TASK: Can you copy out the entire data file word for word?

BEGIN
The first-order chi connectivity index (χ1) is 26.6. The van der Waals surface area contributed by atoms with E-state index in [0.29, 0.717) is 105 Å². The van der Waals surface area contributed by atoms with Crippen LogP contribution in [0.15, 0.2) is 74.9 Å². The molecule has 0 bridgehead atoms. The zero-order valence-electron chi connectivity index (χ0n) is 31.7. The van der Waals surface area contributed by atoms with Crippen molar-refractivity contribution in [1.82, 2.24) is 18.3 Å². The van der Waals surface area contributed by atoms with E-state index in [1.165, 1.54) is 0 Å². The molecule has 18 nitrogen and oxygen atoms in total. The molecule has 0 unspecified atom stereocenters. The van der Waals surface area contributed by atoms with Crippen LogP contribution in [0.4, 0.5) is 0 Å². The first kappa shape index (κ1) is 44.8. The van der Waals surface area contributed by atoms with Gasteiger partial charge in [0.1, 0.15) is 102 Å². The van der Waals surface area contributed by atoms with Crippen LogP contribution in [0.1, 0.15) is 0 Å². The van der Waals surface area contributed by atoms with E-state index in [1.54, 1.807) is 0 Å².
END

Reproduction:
The first-order chi connectivity index (χ1) is 26.6. The van der Waals surface area contributed by atoms with E-state index in [0.29, 0.717) is 105 Å². The van der Waals surface area contributed by atoms with Crippen LogP contribution in [0.15, 0.2) is 74.9 Å². The molecule has 0 bridgehead atoms. The zero-order valence-electron chi connectivity index (χ0n) is 31.7. The van der Waals surface area contributed by atoms with Crippen molar-refractivity contribution in [1.82, 2.24) is 18.3 Å². The van der Waals surface area contributed by atoms with E-state index in [1.165, 1.54) is 0 Å². The molecule has 18 nitrogen and oxygen atoms in total. The molecule has 0 unspecified atom stereocenters. The van der Waals surface area contributed by atoms with Crippen LogP contribution in [0.4, 0.5) is 0 Å². The first kappa shape index (κ1) is 44.8. The van der Waals surface area contributed by atoms with Gasteiger partial charge in [0.1, 0.15) is 102 Å². The van der Waals surface area contributed by atoms with Crippen LogP contribution in [0.1, 0.15) is 0 Å². The van der Waals surface area contributed by atoms with E-state index in [1.54, 1.807) is 0 Å².